The facts that led to this lawsuit occurred over a period of months in 1978, during which time the parties communicated primarily through letters. According to Bernard Levin's trial testimony, certain changes in marketing conditions caused him and Harmon Kravitz (Circle's operating officers), to reassess Circle's operations and status. In a letter to Ross dated February 17, 1978, Levin and Kravitz listed some of the economic and political factors which led to their review of Circle's structure. The letter indicated that they had consulted with their attorney concerning Ross' "contract of employment, the amount due * * * thereunder, and the quantity of services that Circle had a right to expect therefor." The February 17 letter further noted that they had "been rather lax up to now in not insisting on full compliance with the contract" but that they had "no choice but to insist upon such full and complete compliance so that the correct amount of salary to be paid [him could] be determined." The letter requested Ross to furnish a statement from his doctor attesting to his physical capacity or incapacity to perform under the contract, and concluded with a request for a meeting. Ross did not respond to this letter.
The record indicates that Ross had suffered a severe heart attack shortly after receiving the February 17 letter and was hospitalized until September. He was further confined to his home until October 1978, at which time he prepared to leave for his annual winter trip to his home in Arizona. For medical reasons he had spent winters in Arizona for a number of years. He also testified at trial that he viewed his consultant status as being similar to that of an independent contractor rather than as an employee in the master-servant sense.
In September 1978, the parties' attorneys met with Levin, Kravitz, and Ross' son to discuss a possible amendment or settlement of the contract. The negotiations were unsuccessful. Ross' son informed Kravitz and Levin that his father's health had improved to the point that he was able to perform his consulting duties.
In a letter dated October 4, 1978, Ross' attorney wrote to plaintiff's attorney regarding several matters and concluded with the statement that "[i]f Circle wishes Mr. Ross to perform specific consulting services consistent with the state of his health as provided in Exhibit B of the Agreement, Mr. Ross is entirely willing to do so. Circle should communicate its desire on this point in writing to Mr. Ross * * *."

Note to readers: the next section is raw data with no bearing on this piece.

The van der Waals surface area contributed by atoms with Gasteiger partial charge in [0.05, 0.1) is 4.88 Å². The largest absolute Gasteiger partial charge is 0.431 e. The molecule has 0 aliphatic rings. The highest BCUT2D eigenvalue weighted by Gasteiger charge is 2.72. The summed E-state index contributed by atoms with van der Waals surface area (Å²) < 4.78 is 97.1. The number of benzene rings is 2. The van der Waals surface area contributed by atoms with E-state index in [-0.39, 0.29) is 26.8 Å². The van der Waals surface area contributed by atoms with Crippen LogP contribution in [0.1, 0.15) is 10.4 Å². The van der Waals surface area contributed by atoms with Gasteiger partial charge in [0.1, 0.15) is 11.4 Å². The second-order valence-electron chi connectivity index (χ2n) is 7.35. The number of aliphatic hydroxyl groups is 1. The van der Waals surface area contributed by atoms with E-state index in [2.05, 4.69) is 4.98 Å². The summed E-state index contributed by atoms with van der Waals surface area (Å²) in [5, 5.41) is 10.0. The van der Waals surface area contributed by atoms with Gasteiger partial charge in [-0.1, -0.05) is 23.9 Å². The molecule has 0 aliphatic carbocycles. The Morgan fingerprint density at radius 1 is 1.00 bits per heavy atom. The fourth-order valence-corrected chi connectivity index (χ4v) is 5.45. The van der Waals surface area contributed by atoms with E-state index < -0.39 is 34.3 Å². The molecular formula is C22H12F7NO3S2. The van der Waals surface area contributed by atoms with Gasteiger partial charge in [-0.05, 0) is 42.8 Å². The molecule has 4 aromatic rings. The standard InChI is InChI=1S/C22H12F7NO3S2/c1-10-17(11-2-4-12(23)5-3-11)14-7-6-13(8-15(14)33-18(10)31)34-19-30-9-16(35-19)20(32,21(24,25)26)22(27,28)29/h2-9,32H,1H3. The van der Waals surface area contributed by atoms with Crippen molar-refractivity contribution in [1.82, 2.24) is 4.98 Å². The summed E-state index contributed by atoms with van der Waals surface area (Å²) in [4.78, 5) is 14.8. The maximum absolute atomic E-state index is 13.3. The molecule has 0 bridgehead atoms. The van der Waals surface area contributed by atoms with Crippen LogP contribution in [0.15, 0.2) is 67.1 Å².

In response to this letter, Levin wrote to Ross on October 12, 1978. He told Ross that Circle needed Ross' assistance with several major problems that Circle was facing, the most pressing being the home office's changing attitude toward its general agents. Expressing the fear that Circle might be eliminated by the home office, Levin asked Ross to accompany him to a meeting in Omaha, Nebraska, on November 13, 1978. He also expressed the desire to consult with Ross before the meeting if Ross was unable to attend. Finally, he reiterated the need for a face-to-face meeting, and told Ross that, regarding his vacation time, they needed to know his whereabouts and availability at all times.
Ross responded to the October 12 letter on October 24, 1978. He explained that he received Levin's letter as he was preparing to leave for his winter home in Phoenix. Ross stated that, having for years operated as a consultant pursuant to paragraph 6 of the contract, he was "not required to deal with others on your behalf, nor subject to your control over my vacation time or other use as to my time allocations." He further noted his belief that "undue urgency" was not necessary as to matters which have involved the general agents such ...